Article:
At this point, you’ve possibly caught all the anchor tags for all blog posts.

How? All internal links have the <a> tag going to different web pages. This references the <a> tags on the blog post INSIDE the body document, which is .post. Most likely that all your blog posts have the same HTML structure. BAM!

This is how HTML/CSS work. Again, ask a web developer to help you out.



Make a Google Tag Manager Event

Now it’s time to make a Google Tag Manager Event to send data from Google Tag Manager to Google Analytics.

Create the Tag the same as the screenshot below and click Save.

Name:
GA Event – Anchor Text Click -> This name could be anything.

Category:
Anchor Text Click

Action:
Click

Label:
{{Click Text}}

Non-interaction Hit:
True

The {{Click Text}} will be the text of the anchor tag users will click on.

Debug to see if the tag is working

Google Tag Manager has a way to debug if the Tags, Triggers, and Variables are functional. Go through your website and do a test by clicking an anchor tag. The tag should work if the tag is under “Tags Fired On This Event”

Google Tag Manager Debug Mode

It’s possible that the Tag won’t fire. You can customize your targeting at this point. Try to target different HTML elements to get what you need to catch the correct anchor tags. You can also add {{Page URL}} to trigger the tag on specific pages only. It’s up to you how to trigger with more precision.

Publish the Google Tag Manager container and you’re done! Whew! πŸ’ͺ

Go to Google Analytics to see the anchor tag events

The Tag event data will go from Google Tag Manager to Google Analytics under the Events dashboard. In this example, the Label is {{Click Text}} in Google Tag Manager so the data will appear under Event Label in Google Analytics. This is how you track anchor tags in Google Analytics.

Google Analytics Events dashboard

Analysts or content marketers can now use Google Analytics Segments to see the rest of the metrics.

Google Analytics Segments

You’re now getting a bird’s-eye view impact of the internal links.

Bonus: Track internal links in Google Analytics as a Custom Dimension

Send the internal link Tag as a Dimension in Google Analytics. The Event tag in Google Tag Manager will display the anchor tag as a Primary Dimension and put them beside the standard Google Analytics metrics (Bounce Rate, Pages/Session, etc).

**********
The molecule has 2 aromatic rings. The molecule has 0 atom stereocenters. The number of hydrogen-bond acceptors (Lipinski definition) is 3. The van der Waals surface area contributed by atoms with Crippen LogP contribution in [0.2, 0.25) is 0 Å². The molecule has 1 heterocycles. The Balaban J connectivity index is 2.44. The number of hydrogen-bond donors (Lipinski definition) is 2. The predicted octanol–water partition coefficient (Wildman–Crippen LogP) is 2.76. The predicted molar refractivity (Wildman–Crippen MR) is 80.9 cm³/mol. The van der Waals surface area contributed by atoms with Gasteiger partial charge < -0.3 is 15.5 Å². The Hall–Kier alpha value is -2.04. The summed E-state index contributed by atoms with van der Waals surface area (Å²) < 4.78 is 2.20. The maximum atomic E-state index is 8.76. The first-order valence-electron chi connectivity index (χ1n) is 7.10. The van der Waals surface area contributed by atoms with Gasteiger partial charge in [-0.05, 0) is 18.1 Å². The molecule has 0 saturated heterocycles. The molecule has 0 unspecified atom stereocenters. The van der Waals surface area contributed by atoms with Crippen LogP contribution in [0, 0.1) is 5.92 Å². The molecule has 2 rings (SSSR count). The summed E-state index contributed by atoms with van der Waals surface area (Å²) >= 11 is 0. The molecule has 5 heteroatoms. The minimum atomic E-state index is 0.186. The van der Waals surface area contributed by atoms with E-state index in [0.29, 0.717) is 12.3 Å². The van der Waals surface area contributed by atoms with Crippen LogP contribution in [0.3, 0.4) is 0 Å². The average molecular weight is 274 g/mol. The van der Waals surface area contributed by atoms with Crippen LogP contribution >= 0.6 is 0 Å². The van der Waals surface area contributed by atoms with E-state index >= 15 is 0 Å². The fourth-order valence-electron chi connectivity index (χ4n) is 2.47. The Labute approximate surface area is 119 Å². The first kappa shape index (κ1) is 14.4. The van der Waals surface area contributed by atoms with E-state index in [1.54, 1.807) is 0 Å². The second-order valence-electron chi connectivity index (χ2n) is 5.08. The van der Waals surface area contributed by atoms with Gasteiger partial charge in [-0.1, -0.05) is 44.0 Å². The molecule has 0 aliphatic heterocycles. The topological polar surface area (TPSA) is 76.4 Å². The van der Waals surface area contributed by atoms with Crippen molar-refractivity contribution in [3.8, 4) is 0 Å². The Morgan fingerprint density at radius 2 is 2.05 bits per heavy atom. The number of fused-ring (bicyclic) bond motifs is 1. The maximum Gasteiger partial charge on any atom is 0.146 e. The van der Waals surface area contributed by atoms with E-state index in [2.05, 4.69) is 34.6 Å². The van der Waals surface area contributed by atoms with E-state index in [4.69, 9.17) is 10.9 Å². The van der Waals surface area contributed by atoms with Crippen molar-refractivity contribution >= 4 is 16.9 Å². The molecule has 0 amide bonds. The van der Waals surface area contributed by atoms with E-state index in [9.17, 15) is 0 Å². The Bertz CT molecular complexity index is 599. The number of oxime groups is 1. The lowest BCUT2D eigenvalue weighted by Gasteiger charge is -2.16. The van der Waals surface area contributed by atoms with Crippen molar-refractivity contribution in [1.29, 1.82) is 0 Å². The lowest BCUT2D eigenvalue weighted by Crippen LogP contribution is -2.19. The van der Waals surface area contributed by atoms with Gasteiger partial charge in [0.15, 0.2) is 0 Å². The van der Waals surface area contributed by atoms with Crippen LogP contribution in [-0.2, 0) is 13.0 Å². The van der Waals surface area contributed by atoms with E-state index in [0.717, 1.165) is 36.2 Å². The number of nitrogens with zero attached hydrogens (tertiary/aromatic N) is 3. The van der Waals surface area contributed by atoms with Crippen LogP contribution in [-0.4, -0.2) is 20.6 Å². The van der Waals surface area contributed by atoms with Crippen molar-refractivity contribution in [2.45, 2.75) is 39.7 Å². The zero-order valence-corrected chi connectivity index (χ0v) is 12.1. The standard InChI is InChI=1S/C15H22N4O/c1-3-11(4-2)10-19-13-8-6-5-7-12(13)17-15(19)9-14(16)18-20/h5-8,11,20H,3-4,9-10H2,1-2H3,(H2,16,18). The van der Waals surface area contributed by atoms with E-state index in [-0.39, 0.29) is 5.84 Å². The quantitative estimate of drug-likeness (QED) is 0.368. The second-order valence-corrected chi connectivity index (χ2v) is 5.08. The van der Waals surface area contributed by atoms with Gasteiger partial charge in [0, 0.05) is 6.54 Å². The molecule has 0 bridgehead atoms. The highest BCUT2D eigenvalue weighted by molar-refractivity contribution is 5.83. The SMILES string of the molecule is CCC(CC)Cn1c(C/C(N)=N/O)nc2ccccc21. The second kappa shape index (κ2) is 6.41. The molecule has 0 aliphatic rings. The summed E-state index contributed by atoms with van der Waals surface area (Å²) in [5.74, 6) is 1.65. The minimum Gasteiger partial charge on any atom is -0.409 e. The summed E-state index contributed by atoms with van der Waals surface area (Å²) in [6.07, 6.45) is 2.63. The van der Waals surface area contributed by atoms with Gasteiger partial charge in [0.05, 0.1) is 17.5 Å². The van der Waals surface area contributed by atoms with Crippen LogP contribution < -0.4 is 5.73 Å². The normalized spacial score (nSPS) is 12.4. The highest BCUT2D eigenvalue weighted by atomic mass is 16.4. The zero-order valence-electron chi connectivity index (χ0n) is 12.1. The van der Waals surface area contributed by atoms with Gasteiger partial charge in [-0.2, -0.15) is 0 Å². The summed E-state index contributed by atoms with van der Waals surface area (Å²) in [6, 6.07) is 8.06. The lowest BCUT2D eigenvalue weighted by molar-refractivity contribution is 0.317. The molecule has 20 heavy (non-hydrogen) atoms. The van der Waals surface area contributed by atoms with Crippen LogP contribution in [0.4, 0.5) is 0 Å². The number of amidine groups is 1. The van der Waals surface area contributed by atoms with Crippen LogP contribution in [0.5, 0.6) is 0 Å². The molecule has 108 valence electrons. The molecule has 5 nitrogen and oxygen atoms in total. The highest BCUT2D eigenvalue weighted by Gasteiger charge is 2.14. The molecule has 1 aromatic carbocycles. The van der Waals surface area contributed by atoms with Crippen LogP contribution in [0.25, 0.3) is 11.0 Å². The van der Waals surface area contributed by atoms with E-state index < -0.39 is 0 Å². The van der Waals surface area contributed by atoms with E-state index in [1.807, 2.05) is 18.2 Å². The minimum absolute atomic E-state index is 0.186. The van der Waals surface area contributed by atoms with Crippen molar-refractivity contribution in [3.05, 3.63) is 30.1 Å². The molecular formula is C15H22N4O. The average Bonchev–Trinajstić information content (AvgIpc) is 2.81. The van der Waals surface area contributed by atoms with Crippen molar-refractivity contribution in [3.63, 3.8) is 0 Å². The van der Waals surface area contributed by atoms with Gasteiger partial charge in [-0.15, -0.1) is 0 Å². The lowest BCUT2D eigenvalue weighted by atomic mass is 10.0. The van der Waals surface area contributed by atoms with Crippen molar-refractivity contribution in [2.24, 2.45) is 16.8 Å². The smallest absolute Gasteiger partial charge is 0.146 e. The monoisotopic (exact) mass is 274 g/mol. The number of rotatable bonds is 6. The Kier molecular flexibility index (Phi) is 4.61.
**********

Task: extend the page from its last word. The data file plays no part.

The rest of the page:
Go to your Google Analytics Property View and find Custom Dimensions under Custom Definitions.

Set the scope to User, set to Active, then click Save. Take note of the Index number. We’ll go back to Google Tag Manager to use this number.

Custom Dimensions in Google Analytics

Go back to Google Tag Manager and enable Custom Dimensions

Go back to the Anchor Text Click tag you created. Then tick the checkbox “Enable overriding settings in this tag”.

Under “More Settings”, you’ll see Custom Dimensions. Put the Index number from Google Analytics here. Then put {{Click Text}} as the Dimension Value. Then click Save.

Custom Dimension settings in Google Tag Manager

Publish the Google Tag Manager container again.

The anchor text will be a Primary Dimension in Google Analytics. You’ll see it together with the standard Google Analytics metrics. Congratulations! πŸŽ‰

Internal Links as Custom Dimensions

Conclusion – Track internal links in Google Tag Manager and Google Analytics hassle-free

Ask a web developer and show them these methods. Ask a google analytics consultant if you don’t have web developers to ask help from. If still none, well, good luck! You won’t move forward without the technical know-how. πŸ™‚

If you want to do everything yourself and won’t spend on outsourcing this task, then you have no choice but to learn HTML/CSS and Google Tag Manager to grasp this.

Final note: The most important to consider is the type of data it will collect. Remember that Google does not allow users to store personally identifiable information in Google Analytics.

If you have private information that serves as an anchor tag, that could breach Google’s terms and conditions. It’s best not to use {{Click Text}} and instead, just use another Google Tag Manager variable as an alternative.

Google Tag Manager and Google Analytics are powerful tools to track user interactions. Tracking internal links is just a glimpse of what it can do. It becomes more powerful when combined with proper goals, KPIs, and analysis.